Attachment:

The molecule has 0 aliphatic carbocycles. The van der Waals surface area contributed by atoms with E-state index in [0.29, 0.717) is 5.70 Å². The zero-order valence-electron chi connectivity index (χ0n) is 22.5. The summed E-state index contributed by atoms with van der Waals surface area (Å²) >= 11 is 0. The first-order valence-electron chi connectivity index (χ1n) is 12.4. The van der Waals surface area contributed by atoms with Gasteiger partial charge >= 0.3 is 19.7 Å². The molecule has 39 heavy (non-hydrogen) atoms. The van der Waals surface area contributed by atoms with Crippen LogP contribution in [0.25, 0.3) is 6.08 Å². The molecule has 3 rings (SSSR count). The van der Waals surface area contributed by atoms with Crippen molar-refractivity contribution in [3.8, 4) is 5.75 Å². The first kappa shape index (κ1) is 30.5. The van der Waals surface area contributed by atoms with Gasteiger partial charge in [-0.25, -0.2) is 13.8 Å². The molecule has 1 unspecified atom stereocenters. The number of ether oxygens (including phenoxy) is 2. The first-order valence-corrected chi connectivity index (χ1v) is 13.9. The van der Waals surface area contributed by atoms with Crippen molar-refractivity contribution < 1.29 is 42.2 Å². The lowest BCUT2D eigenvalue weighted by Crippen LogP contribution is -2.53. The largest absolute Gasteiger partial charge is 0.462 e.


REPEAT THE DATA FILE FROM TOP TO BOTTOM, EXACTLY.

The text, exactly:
The molecule has 0 aliphatic carbocycles. The van der Waals surface area contributed by atoms with E-state index in [0.29, 0.717) is 5.70 Å². The zero-order valence-electron chi connectivity index (χ0n) is 22.5. The summed E-state index contributed by atoms with van der Waals surface area (Å²) >= 11 is 0. The first-order valence-electron chi connectivity index (χ1n) is 12.4. The van der Waals surface area contributed by atoms with Gasteiger partial charge >= 0.3 is 19.7 Å². The molecule has 39 heavy (non-hydrogen) atoms. The van der Waals surface area contributed by atoms with Crippen LogP contribution in [0.25, 0.3) is 6.08 Å². The molecule has 3 rings (SSSR count). The van der Waals surface area contributed by atoms with Crippen molar-refractivity contribution in [3.8, 4) is 5.75 Å². The first kappa shape index (κ1) is 30.5. The van der Waals surface area contributed by atoms with Gasteiger partial charge in [-0.25, -0.2) is 13.8 Å². The molecule has 1 unspecified atom stereocenters. The number of ether oxygens (including phenoxy) is 2. The first-order valence-corrected chi connectivity index (χ1v) is 13.9. The van der Waals surface area contributed by atoms with Crippen molar-refractivity contribution < 1.29 is 42.2 Å². The lowest BCUT2D eigenvalue weighted by Crippen LogP contribution is -2.53. The largest absolute Gasteiger partial charge is 0.462 e.